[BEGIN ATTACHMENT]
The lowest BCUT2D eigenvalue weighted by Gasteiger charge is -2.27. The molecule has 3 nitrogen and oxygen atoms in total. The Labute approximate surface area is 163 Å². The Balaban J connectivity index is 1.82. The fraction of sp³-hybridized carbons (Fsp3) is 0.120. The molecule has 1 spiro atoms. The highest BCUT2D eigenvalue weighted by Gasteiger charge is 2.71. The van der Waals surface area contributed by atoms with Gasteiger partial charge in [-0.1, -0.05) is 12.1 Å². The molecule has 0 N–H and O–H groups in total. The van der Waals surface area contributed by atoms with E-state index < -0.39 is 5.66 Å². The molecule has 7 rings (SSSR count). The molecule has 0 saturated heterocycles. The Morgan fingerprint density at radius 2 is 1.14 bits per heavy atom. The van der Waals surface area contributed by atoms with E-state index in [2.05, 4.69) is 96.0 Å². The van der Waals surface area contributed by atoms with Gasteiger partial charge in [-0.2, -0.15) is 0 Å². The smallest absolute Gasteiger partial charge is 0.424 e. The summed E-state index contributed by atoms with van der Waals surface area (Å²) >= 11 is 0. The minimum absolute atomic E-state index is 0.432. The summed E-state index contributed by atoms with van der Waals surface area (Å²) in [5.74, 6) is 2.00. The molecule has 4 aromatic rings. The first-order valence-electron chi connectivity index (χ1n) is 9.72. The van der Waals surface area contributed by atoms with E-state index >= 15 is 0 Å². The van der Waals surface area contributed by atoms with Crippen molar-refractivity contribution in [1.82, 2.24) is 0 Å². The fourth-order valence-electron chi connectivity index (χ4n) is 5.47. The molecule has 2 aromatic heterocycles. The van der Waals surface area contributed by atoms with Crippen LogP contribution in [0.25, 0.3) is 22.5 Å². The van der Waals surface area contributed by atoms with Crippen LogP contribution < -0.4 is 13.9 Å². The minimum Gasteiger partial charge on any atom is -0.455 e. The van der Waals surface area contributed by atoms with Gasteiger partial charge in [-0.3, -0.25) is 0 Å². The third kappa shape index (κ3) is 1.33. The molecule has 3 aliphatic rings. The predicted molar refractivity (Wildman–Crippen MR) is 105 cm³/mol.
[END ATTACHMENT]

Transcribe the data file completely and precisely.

The lowest BCUT2D eigenvalue weighted by Gasteiger charge is -2.27. The molecule has 3 nitrogen and oxygen atoms in total. The Labute approximate surface area is 163 Å². The Balaban J connectivity index is 1.82. The fraction of sp³-hybridized carbons (Fsp3) is 0.120. The molecule has 1 spiro atoms. The highest BCUT2D eigenvalue weighted by Gasteiger charge is 2.71. The van der Waals surface area contributed by atoms with Gasteiger partial charge in [-0.1, -0.05) is 12.1 Å². The molecule has 0 N–H and O–H groups in total. The van der Waals surface area contributed by atoms with E-state index < -0.39 is 5.66 Å². The molecule has 7 rings (SSSR count). The molecule has 0 saturated heterocycles. The Morgan fingerprint density at radius 2 is 1.14 bits per heavy atom. The van der Waals surface area contributed by atoms with E-state index in [2.05, 4.69) is 96.0 Å². The van der Waals surface area contributed by atoms with Gasteiger partial charge in [-0.2, -0.15) is 0 Å². The smallest absolute Gasteiger partial charge is 0.424 e. The summed E-state index contributed by atoms with van der Waals surface area (Å²) >= 11 is 0. The minimum absolute atomic E-state index is 0.432. The summed E-state index contributed by atoms with van der Waals surface area (Å²) in [5.74, 6) is 2.00. The molecule has 4 aromatic rings. The first-order valence-electron chi connectivity index (χ1n) is 9.72. The van der Waals surface area contributed by atoms with E-state index >= 15 is 0 Å². The van der Waals surface area contributed by atoms with Crippen molar-refractivity contribution in [1.82, 2.24) is 0 Å². The fourth-order valence-electron chi connectivity index (χ4n) is 5.47. The molecule has 2 aromatic heterocycles. The van der Waals surface area contributed by atoms with Crippen LogP contribution in [0.25, 0.3) is 22.5 Å². The van der Waals surface area contributed by atoms with Crippen LogP contribution < -0.4 is 13.9 Å². The minimum Gasteiger partial charge on any atom is -0.455 e. The van der Waals surface area contributed by atoms with Gasteiger partial charge in [-0.3, -0.25) is 0 Å². The third kappa shape index (κ3) is 1.33. The molecule has 3 aliphatic rings. The predicted molar refractivity (Wildman–Crippen MR) is 105 cm³/mol.